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Diageo reveals the top five flavour trends for summer

Diageo has used AI to identify five flavours that will shape how consumers all over the world will socialise when drinking this summer.

The flavours, which it has titled: ‘umami’, ‘spicy’, ‘tropical’, ‘treating’ and ‘bloom harvest’ are part of the drinks giant’s new ‘flavour forecast’ and have been created in collaboration with the AI learning tool Ai Palette which tracks conversations across online and social media platforms to pinpoint emerging food and drink trends.

Based on the AI insight, Diageo has learned that umami flavours are on the rise and that searches for ingredients such as turmeric are up 79% in the UK. Additionally, searches for the Korean red chilli paste gochujang are up 55% in the US, and even searches for the ‘Parmesan Espresso Martini’ are up 12% in the US reflecting a growing interest in new experiences, traditions, and flavours from different cultures.

Diageo has observed from the findings that spicy flavours are also on the rise with conversations about jalapeno being up 32% in the UK and pepperoncini up 53% in Australia while talk of chilli is seeing a 36% in the US. According to Diageo, these trends come as 15% of global consumers are searching for greater excitement when socialising, with Latin and Tex-Mex food orders now overtaking Italian food in America and almost half of British shoppers now using hot sauces in everyday meals.

While consumers search for more adventurous and exotic experiences, a resurgence in tropical-based food and drinks has also been noted. To support this, searches and talk of tamarind are up 50% in the US, and fruits like guava have risen 18% in the UK while other tropical fruits such as passionfruit are seeing a 25% lift in interest in Thailand.

Treating flavours

According to Diageo, new textures and innovative methods are transforming stereotypical ‘treating flavours’ into multi-layered experiences and this has been fuelled by the AI data showing consumers stating that enjoying life’s little pleasures has become more important are up 63%.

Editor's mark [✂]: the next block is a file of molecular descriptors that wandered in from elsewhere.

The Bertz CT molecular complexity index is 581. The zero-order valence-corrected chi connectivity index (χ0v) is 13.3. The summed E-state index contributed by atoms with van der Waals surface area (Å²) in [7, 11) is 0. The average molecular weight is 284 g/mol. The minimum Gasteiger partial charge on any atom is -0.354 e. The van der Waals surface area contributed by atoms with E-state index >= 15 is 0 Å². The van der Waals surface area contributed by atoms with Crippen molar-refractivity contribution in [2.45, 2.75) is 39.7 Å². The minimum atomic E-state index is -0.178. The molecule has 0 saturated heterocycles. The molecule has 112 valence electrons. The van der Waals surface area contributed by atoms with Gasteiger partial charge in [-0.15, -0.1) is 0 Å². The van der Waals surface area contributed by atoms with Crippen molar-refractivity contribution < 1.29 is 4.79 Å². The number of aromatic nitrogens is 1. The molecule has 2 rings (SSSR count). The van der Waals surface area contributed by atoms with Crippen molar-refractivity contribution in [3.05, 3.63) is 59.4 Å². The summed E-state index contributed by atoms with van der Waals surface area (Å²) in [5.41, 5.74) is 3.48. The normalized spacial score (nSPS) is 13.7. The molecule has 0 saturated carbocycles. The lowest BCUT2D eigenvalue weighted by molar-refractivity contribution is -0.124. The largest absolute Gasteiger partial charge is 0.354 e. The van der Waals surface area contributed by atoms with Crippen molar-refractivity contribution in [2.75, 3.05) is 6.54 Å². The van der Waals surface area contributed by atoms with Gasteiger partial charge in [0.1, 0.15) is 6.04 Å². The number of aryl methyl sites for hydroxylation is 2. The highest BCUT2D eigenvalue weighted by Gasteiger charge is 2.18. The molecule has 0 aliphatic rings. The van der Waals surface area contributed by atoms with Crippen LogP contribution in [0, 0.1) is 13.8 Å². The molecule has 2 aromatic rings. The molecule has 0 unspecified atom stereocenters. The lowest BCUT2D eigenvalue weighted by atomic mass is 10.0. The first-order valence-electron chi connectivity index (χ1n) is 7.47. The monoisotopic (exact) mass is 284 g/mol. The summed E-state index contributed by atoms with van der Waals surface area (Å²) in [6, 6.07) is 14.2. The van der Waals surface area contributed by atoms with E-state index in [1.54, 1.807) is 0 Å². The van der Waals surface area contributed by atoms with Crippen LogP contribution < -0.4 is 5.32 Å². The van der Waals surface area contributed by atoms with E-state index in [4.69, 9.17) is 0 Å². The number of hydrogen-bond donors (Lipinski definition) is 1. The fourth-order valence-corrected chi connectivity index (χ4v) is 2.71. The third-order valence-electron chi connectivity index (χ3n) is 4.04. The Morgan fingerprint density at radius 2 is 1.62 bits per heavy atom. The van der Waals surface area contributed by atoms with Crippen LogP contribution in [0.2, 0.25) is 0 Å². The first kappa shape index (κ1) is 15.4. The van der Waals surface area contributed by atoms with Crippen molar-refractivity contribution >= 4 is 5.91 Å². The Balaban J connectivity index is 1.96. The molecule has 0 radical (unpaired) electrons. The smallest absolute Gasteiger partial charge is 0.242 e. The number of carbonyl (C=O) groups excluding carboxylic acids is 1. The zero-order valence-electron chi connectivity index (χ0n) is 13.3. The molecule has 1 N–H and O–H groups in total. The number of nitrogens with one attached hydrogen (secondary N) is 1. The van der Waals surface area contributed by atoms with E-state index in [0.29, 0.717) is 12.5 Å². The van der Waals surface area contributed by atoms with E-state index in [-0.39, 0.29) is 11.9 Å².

To support this, conversations about flavours like coffee are up 12% in the UK and hazelnut is up 91% globally while renewed interest and conversations about nutmeg are up 78% globally and are trending with Vogue magazine which recently named the Affogato as ‘Fashion’s Favourite Dessert’ indicating that indulgent cocktails might even be taking over traditional puddings.

The fifth flavour trend, ‘bloom harvest’ which is a nod to the rise in global consumers’ obsession with nature and amplified by topical events such as the 2024 Met Gala being themed ‘The Garden of Time’, Diageo has noted how in the UK alone there has been a 172% increase in searches for ‘how to forage’.

According to Diageo, this obsession is driven by an increasingly eco-conscious consumer who is discussing locally-sourced ingredients, a trend that is up 44% and can be seen with talk of floral and natural infusions such as elderflower being up 67% in France and rhubarb being up 36% in Canada.

AI insight

Speaking about the five flavour trends, Diageo’s chief innovation officer Mark Sandys said: “How we socialise today is influenced by so many factors, such as different cultures, the appreciation for the outdoors, even our desire for adventure.

“These trends are shaping the drinks and the specific flavours that consumers will want to enjoy this summer, with Diageo’s ‘flavour forecast’ indicating that we are going to see the likes of jalapeno, guava, and floral infusions all have their moments, particularly in the world of cocktails.”

Discussing the findings that the innovations were being based on last week at Diageo’s Innovation Showcase in London, Sandys explained that the company was looking into “what will be the big macro trends that consumers are going to care about in five to 10 years time”. This was so that Diageo can “work back from that to create propositions, so that by the time the trend materialises” it is “ready” and “knows it’s going to work”.

Sandys highlighted how it has “also recently just tried to broaden out innovation scope a bit further, so that innovation is not just new liquids in new bottles, but it’s also using data with the intent to go broader than that”. He explained: “We talk about building platforms, not products. Platforms that can help consumers engage with the category in different ways, or create different consumer experiences”.

Sandys added: “Using our insights and artificial intelligence, we’ve been able to track the growth of these trends and introduce new products to stay relevant to changing consumer palates, with wonderful recent examples including Smirnoff Spicy Tamarind and Johnnie Walker Umami.”

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